The company that operates the Suq tal-Belt food court and supermarket in Valletta has filed an application to install new permanent canopies over its outdoor seating venue, more than two years after it was hit with an enforcement notice for installing canopies without a permit.
In October 2019, large permanent canopies appeared in front of Valletta’s old market, obstructing its iconic façade and earning a comparison to a “cheap shed” from a former Valletta mayor.
That same month, the Planning Authority slapped the canopies with an enforcement notice with a daily fine of up to €50.
Arkadia Marketing Limited, the market’s operators, appealed the enforcement, arguing that the installation of permanent canopies had been covered in a development notification order approved in 2018.
The appeal is still pending before the planning appeals tribunal.
In a fresh application, PA/01876/22, Arkadia have now applied to remove the existing canopies and install new ones with a retractable roof and different design.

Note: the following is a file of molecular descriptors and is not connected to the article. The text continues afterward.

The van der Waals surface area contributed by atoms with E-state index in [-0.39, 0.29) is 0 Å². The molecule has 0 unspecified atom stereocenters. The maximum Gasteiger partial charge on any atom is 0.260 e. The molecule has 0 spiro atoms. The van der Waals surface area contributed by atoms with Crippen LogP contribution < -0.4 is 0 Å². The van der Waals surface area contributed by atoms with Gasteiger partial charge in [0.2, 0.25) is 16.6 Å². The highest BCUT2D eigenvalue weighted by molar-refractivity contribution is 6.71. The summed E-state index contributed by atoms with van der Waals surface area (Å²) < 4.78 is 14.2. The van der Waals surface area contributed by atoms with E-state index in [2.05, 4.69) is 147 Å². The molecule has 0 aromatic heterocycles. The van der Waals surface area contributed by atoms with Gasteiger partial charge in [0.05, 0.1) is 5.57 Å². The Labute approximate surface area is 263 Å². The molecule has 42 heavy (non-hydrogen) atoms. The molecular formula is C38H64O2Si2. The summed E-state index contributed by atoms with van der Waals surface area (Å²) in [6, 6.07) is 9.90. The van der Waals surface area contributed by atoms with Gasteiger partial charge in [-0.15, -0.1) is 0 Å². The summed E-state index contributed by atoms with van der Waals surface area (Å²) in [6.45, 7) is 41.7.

The application has not yet received a formal recommendation from the PA and is open to representations until June 10.
The new application has effectively stalled the appeal on the PA’s enforcement action, which has dragged on since October 2019.
This is not the first controversial decision that has dogged is-Suq tal-Belt
In a tribunal sitting last November, Arkadia’s architect successfully argued that, independently of the ongoing enforcement proceedings, it would be “best to wait” until the filing of new plans drawn up following talks with heritage authorities.
The sitting was deferred.
In the subsequent sitting on March 22, the architect declared that the application in question had been filed and the tribunal again deferred the sitting until June 9.
This is not the first controversial decision that has dogged is-Suq tal-Belt. The market’s original plans originally conceived today’s outdoor dining area as an open plaza that would double up as an exhibition space.
However, the space has since been taken up by tables and chairs for the benefit of the food court’s patrons.
The tables and chairs originally had no permit and an application was filed after they were installed. It was recommended for refusal by the PA’s case officer but was approved by the PA’s board.
Independent journalism costs money. Support Times of Malta for the price of a coffee.Support Us